3

I am currently learning Spanish, and I encountered a sentence recently which has been throwing me for a loop. It's from "La Luz Fantástica", the Spanish translation of 'The Light Fantastic' by Terry Pratchett.

La violencia no era algo en lo que le gustase involucrarse directamente.

Which, unless I'm mistaken, translates to:

Violence was not something he liked to get involved with directly.

What I don't understand is the usage of the subjunctive imperfect in this sentence. In my mind, it would make more sense to write "gustaba" instead, and I can't seem to really understand the reason why the subjunctive would need to be used here.

I am starting to understand the way tense harmony works in Spanish, but I just can't wrap my head around this particular case. If anyone could explain to me why the subjunctive is used here, I would greatly appreciate it!

4

Oftentimes when considering the subjunctive in the past, it can generally be illustrative to change the tense to the present.

 La violencia no es algo en lo que le guste involucrarse directamente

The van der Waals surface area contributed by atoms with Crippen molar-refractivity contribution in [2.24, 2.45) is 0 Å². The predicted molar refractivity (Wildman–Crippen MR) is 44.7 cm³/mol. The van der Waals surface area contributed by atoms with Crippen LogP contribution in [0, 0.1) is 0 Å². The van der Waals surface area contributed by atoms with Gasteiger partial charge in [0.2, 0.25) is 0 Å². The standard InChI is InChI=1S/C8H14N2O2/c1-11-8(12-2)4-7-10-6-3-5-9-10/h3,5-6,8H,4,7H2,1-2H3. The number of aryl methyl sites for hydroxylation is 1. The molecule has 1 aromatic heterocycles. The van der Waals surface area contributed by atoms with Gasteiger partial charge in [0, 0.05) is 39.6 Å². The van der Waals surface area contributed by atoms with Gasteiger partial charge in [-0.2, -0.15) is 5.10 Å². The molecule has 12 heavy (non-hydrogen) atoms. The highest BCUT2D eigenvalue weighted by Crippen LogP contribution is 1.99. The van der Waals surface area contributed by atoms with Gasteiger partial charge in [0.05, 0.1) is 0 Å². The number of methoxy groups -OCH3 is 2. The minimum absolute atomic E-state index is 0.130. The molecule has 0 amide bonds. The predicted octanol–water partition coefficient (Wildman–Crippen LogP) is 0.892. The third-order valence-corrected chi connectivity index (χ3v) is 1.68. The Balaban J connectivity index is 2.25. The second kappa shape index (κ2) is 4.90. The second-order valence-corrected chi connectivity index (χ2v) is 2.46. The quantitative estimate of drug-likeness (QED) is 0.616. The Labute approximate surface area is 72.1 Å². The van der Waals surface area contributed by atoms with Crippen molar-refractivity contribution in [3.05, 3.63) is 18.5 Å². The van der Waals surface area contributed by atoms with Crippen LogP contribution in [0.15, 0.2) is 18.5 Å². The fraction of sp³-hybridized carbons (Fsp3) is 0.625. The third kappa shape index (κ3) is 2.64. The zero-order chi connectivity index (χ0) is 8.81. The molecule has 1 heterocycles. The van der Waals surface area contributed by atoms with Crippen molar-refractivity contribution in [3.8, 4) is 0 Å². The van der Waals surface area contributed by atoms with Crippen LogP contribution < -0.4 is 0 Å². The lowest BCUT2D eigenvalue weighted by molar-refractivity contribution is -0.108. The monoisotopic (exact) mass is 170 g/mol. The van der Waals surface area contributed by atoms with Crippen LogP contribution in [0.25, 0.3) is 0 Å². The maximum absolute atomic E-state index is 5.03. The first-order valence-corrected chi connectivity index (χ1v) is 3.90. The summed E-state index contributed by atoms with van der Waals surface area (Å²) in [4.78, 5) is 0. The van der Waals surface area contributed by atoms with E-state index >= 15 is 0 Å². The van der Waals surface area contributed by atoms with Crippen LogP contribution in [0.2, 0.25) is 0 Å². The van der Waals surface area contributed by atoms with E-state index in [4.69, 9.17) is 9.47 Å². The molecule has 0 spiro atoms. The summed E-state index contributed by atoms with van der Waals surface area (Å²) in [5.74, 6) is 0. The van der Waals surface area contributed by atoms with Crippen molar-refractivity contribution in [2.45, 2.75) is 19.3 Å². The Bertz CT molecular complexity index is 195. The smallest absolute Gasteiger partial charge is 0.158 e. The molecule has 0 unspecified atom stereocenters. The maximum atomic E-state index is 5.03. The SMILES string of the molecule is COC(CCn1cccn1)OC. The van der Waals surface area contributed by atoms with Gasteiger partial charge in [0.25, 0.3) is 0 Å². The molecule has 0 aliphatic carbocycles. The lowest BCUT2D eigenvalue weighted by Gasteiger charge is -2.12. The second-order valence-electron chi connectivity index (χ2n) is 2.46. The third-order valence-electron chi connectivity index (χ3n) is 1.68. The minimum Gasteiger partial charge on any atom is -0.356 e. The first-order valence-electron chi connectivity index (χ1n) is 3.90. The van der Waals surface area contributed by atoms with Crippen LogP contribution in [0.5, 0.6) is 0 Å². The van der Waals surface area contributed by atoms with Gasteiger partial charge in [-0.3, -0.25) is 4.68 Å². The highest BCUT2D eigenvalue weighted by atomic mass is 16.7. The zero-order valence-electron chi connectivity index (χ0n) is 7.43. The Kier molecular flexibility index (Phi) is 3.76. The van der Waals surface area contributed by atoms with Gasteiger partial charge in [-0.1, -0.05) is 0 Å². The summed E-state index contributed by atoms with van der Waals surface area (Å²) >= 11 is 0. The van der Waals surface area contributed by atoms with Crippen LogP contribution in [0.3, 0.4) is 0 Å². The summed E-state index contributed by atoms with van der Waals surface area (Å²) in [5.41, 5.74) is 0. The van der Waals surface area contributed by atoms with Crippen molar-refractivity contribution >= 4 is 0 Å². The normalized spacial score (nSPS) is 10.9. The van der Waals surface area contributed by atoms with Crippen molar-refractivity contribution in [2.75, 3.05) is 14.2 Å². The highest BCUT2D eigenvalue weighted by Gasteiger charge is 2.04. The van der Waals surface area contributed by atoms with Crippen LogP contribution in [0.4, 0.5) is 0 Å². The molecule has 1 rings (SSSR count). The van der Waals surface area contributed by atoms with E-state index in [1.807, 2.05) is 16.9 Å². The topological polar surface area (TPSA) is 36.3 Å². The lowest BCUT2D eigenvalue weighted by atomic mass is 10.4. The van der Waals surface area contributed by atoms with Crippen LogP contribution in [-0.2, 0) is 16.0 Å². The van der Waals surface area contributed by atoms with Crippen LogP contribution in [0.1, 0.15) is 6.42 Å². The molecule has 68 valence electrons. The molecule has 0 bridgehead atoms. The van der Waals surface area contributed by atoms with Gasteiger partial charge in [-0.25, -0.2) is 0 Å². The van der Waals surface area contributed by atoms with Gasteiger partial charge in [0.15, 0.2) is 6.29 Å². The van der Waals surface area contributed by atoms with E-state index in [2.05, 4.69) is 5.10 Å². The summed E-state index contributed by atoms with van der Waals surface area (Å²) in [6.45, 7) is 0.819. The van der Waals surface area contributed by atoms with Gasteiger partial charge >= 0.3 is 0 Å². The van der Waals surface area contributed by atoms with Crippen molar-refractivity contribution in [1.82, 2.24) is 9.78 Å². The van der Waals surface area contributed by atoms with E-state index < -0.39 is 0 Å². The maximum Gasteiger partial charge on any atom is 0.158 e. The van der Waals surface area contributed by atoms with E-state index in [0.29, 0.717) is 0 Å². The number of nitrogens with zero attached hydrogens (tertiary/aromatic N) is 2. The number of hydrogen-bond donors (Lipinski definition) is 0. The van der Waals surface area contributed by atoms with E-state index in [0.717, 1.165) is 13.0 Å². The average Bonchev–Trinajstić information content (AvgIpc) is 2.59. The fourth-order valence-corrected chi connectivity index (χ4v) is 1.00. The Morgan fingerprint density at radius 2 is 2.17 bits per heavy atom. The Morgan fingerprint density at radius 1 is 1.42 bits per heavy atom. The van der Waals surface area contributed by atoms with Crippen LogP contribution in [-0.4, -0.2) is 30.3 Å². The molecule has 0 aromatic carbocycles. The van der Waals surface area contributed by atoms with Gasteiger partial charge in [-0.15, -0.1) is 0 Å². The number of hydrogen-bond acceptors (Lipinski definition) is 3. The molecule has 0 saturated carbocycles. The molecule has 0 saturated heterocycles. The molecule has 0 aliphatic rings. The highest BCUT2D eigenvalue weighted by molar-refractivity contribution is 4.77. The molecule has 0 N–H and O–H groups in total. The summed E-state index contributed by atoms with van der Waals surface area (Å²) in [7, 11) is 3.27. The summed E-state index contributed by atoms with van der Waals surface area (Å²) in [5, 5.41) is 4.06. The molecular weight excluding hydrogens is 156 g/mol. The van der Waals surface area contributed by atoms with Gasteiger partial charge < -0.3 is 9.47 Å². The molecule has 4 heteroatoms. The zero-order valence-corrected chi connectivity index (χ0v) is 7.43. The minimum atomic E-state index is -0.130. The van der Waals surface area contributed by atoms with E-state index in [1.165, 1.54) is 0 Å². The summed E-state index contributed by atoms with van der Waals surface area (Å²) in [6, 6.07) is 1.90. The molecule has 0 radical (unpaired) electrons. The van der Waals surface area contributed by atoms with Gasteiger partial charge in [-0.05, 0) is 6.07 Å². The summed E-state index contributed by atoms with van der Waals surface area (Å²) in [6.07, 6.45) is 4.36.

Hopefully in this structure, subjunctive sounds correct. Effectively, the structure is

La cosa no es algo que...

Here we have an adjectival clause (que...) that modifies algo. The mood verb in adjectival clauses in determined by the noun it modifies. If the noun is known to exist, we use indicative. If, however, its existence or identityis unknown or —in this case, outright rejected — the subjunctive is used.

  • 1
    Thank you for your answer! If I understand your explanation correctly, a "positive" version of the sentence would be: "La violencia era algo en lo que le gustaba involucrarse", replacing the subjunctive with the indicative? – CeraVieja Apr 27 '19 at 15:40
  • @ceravieja correct – user0721090601 Apr 27 '19 at 15:42
  • Muchas gracias por tu explicacíon, ¡que tengas un buen día! – CeraVieja Apr 27 '19 at 15:48
  • @CeraVieja - Do you want to accept the answer? (Give it a green checkmark?) – aparente001 Apr 27 '19 at 18:28

Your Answer

By clicking “Post Your Answer”, you agree to our terms of service, privacy policy and cookie policy

Not the answer you're looking for? Browse other questions tagged or ask your own question.